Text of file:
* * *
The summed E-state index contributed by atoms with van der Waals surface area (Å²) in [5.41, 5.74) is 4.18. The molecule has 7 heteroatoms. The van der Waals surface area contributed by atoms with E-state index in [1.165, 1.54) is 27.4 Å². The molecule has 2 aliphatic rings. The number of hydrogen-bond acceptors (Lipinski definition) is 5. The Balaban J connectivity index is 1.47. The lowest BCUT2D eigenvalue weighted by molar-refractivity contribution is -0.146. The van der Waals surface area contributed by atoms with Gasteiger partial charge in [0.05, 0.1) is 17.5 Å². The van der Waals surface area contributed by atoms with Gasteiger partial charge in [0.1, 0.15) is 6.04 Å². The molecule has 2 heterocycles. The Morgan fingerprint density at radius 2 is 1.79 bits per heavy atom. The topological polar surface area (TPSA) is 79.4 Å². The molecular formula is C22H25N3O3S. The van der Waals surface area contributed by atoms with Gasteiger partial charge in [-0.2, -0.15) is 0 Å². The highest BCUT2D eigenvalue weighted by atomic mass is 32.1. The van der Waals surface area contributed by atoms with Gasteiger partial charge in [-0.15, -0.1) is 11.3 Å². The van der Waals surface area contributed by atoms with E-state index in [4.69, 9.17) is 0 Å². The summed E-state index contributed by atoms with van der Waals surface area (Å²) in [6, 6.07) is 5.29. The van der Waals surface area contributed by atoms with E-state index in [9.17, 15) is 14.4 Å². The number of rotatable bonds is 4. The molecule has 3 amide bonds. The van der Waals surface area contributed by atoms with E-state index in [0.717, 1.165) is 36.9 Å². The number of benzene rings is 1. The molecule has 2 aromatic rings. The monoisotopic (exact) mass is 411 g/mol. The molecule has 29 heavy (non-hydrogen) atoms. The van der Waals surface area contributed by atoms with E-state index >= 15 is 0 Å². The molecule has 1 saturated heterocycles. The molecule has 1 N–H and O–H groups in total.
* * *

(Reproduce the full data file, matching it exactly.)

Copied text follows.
The summed E-state index contributed by atoms with van der Waals surface area (Å²) in [5.41, 5.74) is 4.18. The molecule has 7 heteroatoms. The van der Waals surface area contributed by atoms with E-state index in [1.165, 1.54) is 27.4 Å². The molecule has 2 aliphatic rings. The number of hydrogen-bond acceptors (Lipinski definition) is 5. The Balaban J connectivity index is 1.47. The lowest BCUT2D eigenvalue weighted by molar-refractivity contribution is -0.146. The van der Waals surface area contributed by atoms with Gasteiger partial charge in [0.05, 0.1) is 17.5 Å². The van der Waals surface area contributed by atoms with Gasteiger partial charge in [0.1, 0.15) is 6.04 Å². The molecule has 2 heterocycles. The Morgan fingerprint density at radius 2 is 1.79 bits per heavy atom. The topological polar surface area (TPSA) is 79.4 Å². The molecular formula is C22H25N3O3S. The van der Waals surface area contributed by atoms with Gasteiger partial charge in [-0.2, -0.15) is 0 Å². The highest BCUT2D eigenvalue weighted by atomic mass is 32.1. The van der Waals surface area contributed by atoms with Gasteiger partial charge in [-0.15, -0.1) is 11.3 Å². The van der Waals surface area contributed by atoms with E-state index in [4.69, 9.17) is 0 Å². The summed E-state index contributed by atoms with van der Waals surface area (Å²) in [6, 6.07) is 5.29. The van der Waals surface area contributed by atoms with E-state index in [9.17, 15) is 14.4 Å². The number of rotatable bonds is 4. The molecule has 3 amide bonds. The van der Waals surface area contributed by atoms with E-state index in [0.717, 1.165) is 36.9 Å². The number of benzene rings is 1. The molecule has 2 aromatic rings. The monoisotopic (exact) mass is 411 g/mol. The molecule has 29 heavy (non-hydrogen) atoms. The van der Waals surface area contributed by atoms with E-state index >= 15 is 0 Å². The molecule has 1 saturated heterocycles. The molecule has 1 N–H and O–H groups in total.